out.gif[2] GIF 256x258 256x256+123+128 8-bit sRGB 256c 5.0479MiB 0.000u 0:00.009

$ convert out-convert.gif -coalesce -resize 256x out-coalesce.gif
$ identify out-coalesce.gif | head -n 3
out-coalesce.gif[0] GIF 256x256 256x256+0+0 8-bit sRGB 256c 1.97683MiB 0.010u 0:00.009
out-coalesce.gif[1] GIF 256x256 256x256+0+0 8-bit sRGB 256c 1.97683MiB 0.010u 0:00.009
out-coalesce.gif[2] GIF 256x256 256x256+0+0 8-bit sRGB 256c 1.97683MiB 0.010u 0:00.009

$ convert out-convert.gif -coalesce -resize 256x -deconstruct out-deconstruct.gif
$ identify out-deconstruct.gif | head -n 3
out-deconstruct.gif[0] GIF 256x256 256x256+0+0 8-bit sRGB 256c 1.87942MiB 0.010u 0:00.010
out-deconstruct.gif[1] GIF 135x135 256x256+60+61 8-bit sRGB 256c 1.87942MiB 0.010u 0:00.010
out-deconstruct.gif[2] GIF 135x136 256x256+59+61 8-bit sRGB 256c 1.87942MiB 0.010u 0:00.010

out.gif

enter image description here

out-coalesce.gif

enter image description here

out-deconstruct.gif

enter image description here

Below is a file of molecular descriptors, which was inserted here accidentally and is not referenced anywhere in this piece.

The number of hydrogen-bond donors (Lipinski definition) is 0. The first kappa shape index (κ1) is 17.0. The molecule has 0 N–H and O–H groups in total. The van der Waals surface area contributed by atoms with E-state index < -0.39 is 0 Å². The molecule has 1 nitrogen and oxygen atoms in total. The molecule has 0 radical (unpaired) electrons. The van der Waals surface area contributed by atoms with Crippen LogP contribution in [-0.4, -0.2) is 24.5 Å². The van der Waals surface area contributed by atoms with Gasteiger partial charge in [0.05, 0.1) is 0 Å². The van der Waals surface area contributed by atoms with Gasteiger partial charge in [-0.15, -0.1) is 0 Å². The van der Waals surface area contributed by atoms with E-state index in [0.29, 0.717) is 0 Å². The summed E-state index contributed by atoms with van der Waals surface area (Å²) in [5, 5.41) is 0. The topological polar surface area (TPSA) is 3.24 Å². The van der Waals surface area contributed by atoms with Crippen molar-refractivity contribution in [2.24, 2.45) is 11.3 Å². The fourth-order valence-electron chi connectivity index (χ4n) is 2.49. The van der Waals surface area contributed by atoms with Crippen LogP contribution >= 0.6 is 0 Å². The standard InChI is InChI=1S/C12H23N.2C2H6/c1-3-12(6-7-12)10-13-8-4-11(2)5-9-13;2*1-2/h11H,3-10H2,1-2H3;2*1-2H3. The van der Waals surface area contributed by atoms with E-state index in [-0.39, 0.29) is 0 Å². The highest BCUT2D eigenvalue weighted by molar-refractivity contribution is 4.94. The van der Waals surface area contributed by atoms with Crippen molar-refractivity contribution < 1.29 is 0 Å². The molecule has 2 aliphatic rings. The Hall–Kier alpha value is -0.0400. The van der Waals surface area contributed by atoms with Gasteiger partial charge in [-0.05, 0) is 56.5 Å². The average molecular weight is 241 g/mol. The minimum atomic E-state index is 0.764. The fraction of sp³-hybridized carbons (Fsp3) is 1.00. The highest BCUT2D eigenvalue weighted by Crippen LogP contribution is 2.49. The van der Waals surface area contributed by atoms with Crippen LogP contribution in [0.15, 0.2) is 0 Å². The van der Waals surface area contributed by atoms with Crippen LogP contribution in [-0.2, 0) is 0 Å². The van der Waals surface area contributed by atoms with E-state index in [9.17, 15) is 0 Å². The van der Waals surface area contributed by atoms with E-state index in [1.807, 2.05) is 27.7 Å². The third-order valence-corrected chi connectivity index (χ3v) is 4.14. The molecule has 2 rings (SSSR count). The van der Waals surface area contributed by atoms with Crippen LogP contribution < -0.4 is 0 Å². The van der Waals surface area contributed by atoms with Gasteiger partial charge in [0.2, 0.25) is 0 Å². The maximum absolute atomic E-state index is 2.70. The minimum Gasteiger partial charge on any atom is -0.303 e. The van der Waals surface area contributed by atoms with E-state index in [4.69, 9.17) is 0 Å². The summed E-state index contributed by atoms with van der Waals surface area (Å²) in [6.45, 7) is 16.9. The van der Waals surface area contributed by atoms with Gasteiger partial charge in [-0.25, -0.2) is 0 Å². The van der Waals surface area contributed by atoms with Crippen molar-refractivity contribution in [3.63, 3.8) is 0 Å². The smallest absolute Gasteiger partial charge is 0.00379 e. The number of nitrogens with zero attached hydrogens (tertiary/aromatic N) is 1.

First, we see how to input file, out-convert.gif, was in fact compressed, since frame 2 is only 516x516 at offset 252+257, while the full sized frame 1 is 1024x1024.

Then, if we compare the three conversions:

  • out.gif: All frames are 256x256 or larger, and huge at about 5MiB, TODO why?

    Visually incorrect, since those approximately 256x256 frames have a non-zero offset, e.g. 125+128 for frame 2!

  • out-coalesce.gif: all frames are 256x256 and have the correct offset 0+0.

    Output looks visually correct, but the output file size is 2.0 MiB, which is larger than out-deconstruct.gif

  • out-deconstruct.gif: compressed frames, final output size 1.9 MiB.